Meatless burger crumbles, Gluten-free foods, and Sources of vitamin A

Q: Are meatless burger crumbles a healthy substitute for ground beef?
Q: My grocery store is now carrying more and more gluten-free foods. Are they healthier than others?
Q: Can a person get enough vitamin A from milk, fortified cereal and other food sources without eating dark green and orange vegetables?


Karen Collins, MS, RD, CDN
American Institute for Cancer Research

Q: Are meatless burger crumbles a healthy substitute for ground beef?
A: Yes. Meatless crumbles, which are usually made from soy protein concentrate and wheat gluten, are a healthful alternative and can easily replace ground beef in many favorite dishes, including sloppy joes, chili, spaghetti sauce, burritos and casseroles. A three-ounce portion of the plant-based protein contains about 90 to 120 calories and zero to four grams of fat. This is substantially less than the 195 calories and 10 grams of fat found in the same portion of 90 percent lean ground beef. In addition, the convenient vegetarian crumbles even supply a few grams of dietary fiber. Since the latest major international report on diet and cancer risk emphasizes that research is stronger than ever linking red meat to colon cancer risk, using meatless crumbles is a great way to cut back on ground meat while continuing to serve your favorite dishes. If you decide to try the crumbles, experiment with different brands of both frozen and dried products to find the ones you like best. Compare sodium content, too, since some products can be unfortunately high.

Q: My grocery store is now carrying more and more gluten-free foods. Are they healthier than others?
A: Gluten-free food products are intended for use among consumers who suffer from celiac disease – a condition that triggers an autoimmune response to the protein gluten. Gluten is a natural component of grains like wheat, rye and barley, and many food companies also add gluten protein as a thickening agent to processed foods like soups and salad dressings. Exposure to even trace amounts of gluten is dangerous for people with celiac disease, resulting in damage to the digestive tract and causing both immediate symptoms and long-term health risks. Although the increased availability of gluten-free foods is wonderful for people diagnosed with celiac disease, if you don’t have the disease, there’s no reason to spend additional money on gluten-free products as they offer no advantage to the average consumer. If you think you may have a digestive problem related to wheat or gluten, see your doctor before you try a gluten-free diet. Your doctor can order a blood test to check for gluten sensitivity, but if you’ve already omitted gluten from your diet, the test won’t tell you anything.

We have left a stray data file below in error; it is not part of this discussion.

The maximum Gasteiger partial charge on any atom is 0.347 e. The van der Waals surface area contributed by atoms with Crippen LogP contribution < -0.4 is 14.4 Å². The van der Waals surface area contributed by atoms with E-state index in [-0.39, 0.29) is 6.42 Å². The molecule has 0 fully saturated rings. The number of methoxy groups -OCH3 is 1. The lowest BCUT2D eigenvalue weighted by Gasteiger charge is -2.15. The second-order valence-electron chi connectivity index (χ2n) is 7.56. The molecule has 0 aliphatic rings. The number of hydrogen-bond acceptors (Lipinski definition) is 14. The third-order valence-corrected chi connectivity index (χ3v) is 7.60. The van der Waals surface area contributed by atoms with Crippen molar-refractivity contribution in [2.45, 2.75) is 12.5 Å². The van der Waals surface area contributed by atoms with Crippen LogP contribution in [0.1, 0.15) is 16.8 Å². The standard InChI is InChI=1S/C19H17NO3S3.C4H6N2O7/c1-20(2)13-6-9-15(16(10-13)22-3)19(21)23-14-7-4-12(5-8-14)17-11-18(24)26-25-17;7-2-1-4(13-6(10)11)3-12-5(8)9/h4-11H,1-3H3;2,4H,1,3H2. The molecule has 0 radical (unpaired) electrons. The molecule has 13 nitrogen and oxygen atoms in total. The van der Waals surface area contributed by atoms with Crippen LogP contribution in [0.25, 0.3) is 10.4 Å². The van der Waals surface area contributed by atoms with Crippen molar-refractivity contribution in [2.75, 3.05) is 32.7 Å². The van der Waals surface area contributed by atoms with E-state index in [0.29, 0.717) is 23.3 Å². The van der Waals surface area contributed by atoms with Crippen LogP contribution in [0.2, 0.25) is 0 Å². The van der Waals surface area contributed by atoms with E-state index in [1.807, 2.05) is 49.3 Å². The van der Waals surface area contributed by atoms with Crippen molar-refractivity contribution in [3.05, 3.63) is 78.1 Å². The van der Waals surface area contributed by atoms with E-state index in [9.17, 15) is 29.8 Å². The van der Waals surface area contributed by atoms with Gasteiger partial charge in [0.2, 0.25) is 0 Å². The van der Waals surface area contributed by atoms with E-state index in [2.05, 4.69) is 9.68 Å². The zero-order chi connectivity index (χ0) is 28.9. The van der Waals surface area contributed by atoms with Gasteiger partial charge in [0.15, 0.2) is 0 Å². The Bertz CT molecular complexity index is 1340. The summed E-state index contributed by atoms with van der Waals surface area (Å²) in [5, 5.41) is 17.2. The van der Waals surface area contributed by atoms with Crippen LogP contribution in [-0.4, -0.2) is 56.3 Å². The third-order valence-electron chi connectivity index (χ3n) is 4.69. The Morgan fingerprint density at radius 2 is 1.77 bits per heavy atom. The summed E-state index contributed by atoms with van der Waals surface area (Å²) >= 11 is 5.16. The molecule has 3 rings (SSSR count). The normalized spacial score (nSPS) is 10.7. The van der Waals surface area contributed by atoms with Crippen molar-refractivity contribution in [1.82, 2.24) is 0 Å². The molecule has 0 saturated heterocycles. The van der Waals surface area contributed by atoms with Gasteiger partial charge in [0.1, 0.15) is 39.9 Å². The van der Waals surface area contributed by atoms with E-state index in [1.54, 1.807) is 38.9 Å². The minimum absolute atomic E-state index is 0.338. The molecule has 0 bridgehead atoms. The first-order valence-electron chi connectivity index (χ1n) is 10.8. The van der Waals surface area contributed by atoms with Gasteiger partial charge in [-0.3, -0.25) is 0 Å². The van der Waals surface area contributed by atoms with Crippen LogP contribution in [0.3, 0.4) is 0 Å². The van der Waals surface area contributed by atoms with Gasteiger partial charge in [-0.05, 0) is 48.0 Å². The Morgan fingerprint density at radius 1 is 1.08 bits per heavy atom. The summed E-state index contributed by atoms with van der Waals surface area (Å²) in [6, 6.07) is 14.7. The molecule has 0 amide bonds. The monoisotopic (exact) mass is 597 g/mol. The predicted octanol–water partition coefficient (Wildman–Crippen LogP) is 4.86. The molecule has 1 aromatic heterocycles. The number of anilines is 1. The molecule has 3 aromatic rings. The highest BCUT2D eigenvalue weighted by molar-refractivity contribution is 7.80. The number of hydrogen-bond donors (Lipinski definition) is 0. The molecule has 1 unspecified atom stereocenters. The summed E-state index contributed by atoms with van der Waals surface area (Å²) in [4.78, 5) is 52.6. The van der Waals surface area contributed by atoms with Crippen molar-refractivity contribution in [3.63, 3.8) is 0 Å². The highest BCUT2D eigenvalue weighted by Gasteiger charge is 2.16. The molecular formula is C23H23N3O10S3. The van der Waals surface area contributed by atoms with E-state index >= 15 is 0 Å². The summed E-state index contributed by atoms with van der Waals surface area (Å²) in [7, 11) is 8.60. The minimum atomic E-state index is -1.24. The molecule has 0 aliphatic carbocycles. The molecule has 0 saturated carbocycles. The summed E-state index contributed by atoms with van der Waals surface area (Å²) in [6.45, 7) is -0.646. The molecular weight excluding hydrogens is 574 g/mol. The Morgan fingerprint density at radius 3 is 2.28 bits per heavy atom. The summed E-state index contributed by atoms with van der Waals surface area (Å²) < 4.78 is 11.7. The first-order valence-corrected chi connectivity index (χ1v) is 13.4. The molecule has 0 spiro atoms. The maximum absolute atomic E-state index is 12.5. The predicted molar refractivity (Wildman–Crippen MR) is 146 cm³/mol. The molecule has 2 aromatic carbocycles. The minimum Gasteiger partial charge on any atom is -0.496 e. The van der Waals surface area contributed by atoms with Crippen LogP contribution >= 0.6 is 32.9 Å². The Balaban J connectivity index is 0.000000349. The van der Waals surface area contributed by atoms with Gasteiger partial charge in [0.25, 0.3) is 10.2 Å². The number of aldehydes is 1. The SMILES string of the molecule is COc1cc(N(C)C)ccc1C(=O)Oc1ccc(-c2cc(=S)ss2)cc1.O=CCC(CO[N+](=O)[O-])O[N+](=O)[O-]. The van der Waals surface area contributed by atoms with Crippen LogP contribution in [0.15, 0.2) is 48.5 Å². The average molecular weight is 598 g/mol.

Q: Can a person get enough vitamin A from milk, fortified cereal and other food sources without eating dark green and orange vegetables?
A: Vitamin A, most notable for its role in immune function, eye and skin health, is an essential nutrient. There are two major dietary sources of vitamin A. Animal foods such as milk, cheese, eggs and liver provide a pre-formed source of the vitamin, while plant sources, like dark green and orange vegetables, supply the nutrient as its precursor beta carotene. Fortified grains and cereals are also a source of the vitamin. Although you could obtain adequate amounts of vitamin A solely from animal sources, you would miss out on the important antioxidant properties provided by beta-carotene-rich vegetables and fruits. Antioxidants protect our cells from highly reactive “free radicals” that could otherwise damage cells and lead to cancer, heart disease and other health problems. In addition, people who don’t eat enough vegetables and fruits are likely to be low in other vitamins and minerals, including folate and potassium, as well as disease-fighting phytochemicals that occur naturally in plant foods; emerging laboratory science suggests that phytochemicals may block several steps in the cancer development process. Regardless of the non-plant-based sources of vitamin A in your diet, aim for at least five servings of a variety of vegetables and fruits every day to obtain a wide range of health benefits.

Reprinted with permission from the American Institute for Cancer Research

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